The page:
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Aviation Learning Center Document Flying in Flat Light and White Out Conditions
Author: FAA Date: 2001
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These definitions are not intended to be official scientific explanations, but merely to serve as operational definitions suitable to the aviation community for the purpose of this training. These terms should not be used interchangeably.

Flat Light

Flat light is an optical illusion, also known as "sector or partial white out." It is not as severe as "white out" but the condition causes pilots to lose their depth-of-field and contrast in vision. Flat light conditions are usually accompanied by overcast skies inhibiting any good visual clues. Such conditions can occur anywhere in the world, primarily in snow covered areas but can occur in dust, sand, mud flats, or on glassy water. Flat light can completely obscure features of the terrain, creating an inability to distinguish distances and closure rates. As a result of this reflected light, it can give pilots the illusion of ascending or descending when actually flying level. However, with good judgment and proper training and planning, it is possible to safely operate an aircraft in flat light conditions.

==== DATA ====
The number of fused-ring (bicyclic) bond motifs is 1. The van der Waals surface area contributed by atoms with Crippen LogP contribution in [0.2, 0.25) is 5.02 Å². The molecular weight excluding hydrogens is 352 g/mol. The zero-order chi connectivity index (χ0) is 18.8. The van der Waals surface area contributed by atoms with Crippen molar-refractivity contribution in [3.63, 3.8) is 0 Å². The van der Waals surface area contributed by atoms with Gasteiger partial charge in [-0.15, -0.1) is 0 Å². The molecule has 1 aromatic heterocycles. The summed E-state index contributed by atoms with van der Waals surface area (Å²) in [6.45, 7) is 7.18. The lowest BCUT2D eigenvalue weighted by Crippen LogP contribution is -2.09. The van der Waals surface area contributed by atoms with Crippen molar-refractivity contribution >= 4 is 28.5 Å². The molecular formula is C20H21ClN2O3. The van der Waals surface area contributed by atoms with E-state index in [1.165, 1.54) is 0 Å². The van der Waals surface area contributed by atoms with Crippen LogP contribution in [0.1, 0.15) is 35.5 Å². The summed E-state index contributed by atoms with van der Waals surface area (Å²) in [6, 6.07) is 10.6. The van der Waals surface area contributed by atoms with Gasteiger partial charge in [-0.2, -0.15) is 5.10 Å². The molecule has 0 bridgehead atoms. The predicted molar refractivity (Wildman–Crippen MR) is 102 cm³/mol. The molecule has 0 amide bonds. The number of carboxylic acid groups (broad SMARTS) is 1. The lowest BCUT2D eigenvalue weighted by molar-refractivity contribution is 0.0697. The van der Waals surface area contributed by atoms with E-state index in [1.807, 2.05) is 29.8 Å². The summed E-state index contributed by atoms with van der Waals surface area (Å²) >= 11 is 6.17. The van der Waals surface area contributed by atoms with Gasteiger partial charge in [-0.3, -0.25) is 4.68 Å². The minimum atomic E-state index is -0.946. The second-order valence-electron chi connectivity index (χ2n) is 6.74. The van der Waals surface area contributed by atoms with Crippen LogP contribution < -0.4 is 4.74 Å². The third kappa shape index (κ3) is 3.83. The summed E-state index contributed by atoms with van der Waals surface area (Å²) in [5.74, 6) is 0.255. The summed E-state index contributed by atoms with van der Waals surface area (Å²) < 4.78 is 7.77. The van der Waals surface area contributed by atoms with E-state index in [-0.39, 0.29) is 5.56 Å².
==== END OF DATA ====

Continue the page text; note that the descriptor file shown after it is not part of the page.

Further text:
White Out

As defined in meteorological terms, white out is when a person becomes engulfed in a uniformly white glow. The glow is a result of being surrounded by blowing snow, dust, sand, mud or water. There are no shadows, no horizon or clouds and all depth-of-field and orientation are lost. A white out situation is severe in that there aren't any visual references. Flying is not recommended in any white out situation. Flat light conditions can lead to a white out environment quite rapidly, and both atmospheric conditions are insidious: they sneak up on you as your visual references slowly begin to disappear. White out has been the cause of several aviation accidents in snow-covered areas.

Self Induced White Out

This effect typically occurs when a helicopter takes off or lands on a snow-covered area. The rotor down wash picks up particles and re-circulates them through the rotor system. The effect can vary in intensity depending upon the amount of light on the surface. This phenomenon can happen on the sunniest, brightest day with good contrast everywhere. However, when it happens, there can be a complete loss of visual clues. If the pilot has not prepared for this immediate loss of visibility, the results can be disastrous.

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